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Ex-House Speaker Dennis Hastert hospitalized after having a stroke

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Former U.S. House of Representatives Speaker Dennis Hastert, who pleaded guilty in October in a hush-money case stemming from allegations of sexual misconduct, has suffered a stroke, his lawyer said on Thursday.

Attorney Tom Green said that during the first week of November, Hastert, 73, was admitted to the hospital. Hastert suffered a stroke, was treated for sepsis, had two back surgeries and remains hospitalized, Green said in an emailed statement.

Hastert, a Republican who led the House of Representatives from 1999 to 2007, pleaded guilty on Oct. 28 to one count of “structuring” – withdrawing funds from bank accounts in amounts below $10,000 to evade bank reporting rules. The rules exist to detect money laundering.

Hastert is to be sentenced on Feb. 29 in federal court in Chicago. It is possible sentencing could be postponed due to his health problems. He faces up to five years in prison. Prosecutors recommended a sentence of up to six months.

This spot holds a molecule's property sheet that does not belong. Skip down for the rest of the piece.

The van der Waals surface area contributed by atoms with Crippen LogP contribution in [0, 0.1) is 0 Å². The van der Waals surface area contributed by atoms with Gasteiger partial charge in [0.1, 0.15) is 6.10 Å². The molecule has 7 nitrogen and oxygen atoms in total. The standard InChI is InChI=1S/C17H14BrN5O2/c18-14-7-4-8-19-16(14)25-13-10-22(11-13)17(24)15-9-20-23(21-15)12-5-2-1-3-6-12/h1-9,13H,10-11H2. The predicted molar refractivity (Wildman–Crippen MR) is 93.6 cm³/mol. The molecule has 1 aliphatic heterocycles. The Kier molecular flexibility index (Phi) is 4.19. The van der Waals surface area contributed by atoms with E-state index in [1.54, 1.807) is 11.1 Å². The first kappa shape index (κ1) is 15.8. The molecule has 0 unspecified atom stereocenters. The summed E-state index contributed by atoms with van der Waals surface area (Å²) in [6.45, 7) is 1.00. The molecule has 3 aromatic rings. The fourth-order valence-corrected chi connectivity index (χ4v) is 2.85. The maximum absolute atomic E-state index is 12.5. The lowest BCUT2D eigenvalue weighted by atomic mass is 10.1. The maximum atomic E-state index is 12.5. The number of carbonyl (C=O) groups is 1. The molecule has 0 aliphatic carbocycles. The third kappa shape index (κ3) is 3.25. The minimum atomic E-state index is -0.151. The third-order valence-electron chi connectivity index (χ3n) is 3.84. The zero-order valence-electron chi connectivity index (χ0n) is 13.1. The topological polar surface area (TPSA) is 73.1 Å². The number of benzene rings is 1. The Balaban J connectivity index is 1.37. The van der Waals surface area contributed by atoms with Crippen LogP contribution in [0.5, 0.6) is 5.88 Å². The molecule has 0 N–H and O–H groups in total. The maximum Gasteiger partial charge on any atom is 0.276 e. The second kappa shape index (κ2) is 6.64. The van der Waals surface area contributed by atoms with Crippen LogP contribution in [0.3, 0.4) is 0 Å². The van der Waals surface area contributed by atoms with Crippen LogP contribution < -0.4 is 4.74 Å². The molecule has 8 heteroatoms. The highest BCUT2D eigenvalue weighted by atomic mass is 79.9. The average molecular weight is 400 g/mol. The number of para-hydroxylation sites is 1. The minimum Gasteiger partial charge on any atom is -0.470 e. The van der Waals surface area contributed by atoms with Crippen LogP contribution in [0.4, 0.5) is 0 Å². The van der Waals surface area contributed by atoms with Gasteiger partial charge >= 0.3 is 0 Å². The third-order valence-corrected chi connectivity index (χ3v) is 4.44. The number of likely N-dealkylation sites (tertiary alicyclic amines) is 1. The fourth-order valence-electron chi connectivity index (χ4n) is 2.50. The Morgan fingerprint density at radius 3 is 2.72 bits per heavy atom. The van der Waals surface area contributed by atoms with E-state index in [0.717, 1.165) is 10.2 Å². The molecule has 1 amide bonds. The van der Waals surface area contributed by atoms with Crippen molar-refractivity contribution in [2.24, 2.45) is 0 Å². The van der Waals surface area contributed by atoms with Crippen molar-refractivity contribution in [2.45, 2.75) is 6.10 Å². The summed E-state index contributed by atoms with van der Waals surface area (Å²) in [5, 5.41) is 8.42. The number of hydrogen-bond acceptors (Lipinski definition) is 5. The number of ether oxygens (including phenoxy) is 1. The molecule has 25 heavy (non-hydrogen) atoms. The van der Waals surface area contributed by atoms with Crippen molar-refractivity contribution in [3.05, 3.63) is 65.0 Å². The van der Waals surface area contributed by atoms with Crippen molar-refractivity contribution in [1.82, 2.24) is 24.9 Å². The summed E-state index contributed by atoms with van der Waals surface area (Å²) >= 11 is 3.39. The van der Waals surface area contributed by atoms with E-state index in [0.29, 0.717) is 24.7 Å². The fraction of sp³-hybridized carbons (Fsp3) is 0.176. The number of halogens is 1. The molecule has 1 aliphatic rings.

Green said in his statement that he hopes that Hastert will be released from the hospital in the early part of next year.

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A spokesman for the U.S. Attorney’s office said the office does not comment on the medical condition of a defendant.

Hastert admitted to U.S. District Court Judge Thomas Durkin to paying $1.7 million in cash to an individual he had known for decades to buy that person’s silence and compensate for past misconduct toward that individual.

Prosecutors did not spell out the misconduct, but unnamed law enforcement officials have told media that it was sexual and involved someone Hastert knew when he was a high school teacher and coach in his hometown of Yorkville, Illinois, in the 1960s and 1970s.

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In a letter filed with the court on Tuesday, C. William Pollard, a friend of Hastert’s and chairman emeritus of The ServiceMaster Company, asked Durkin to consider Hastert’s “recent hospital stay” in offering probation instead of jail. Pollard called Hastert “a man of integrity.”

(Reporting by Mary Wisniewski in Chicago; Editing by Cynthia Osterman and Leslie Adler)


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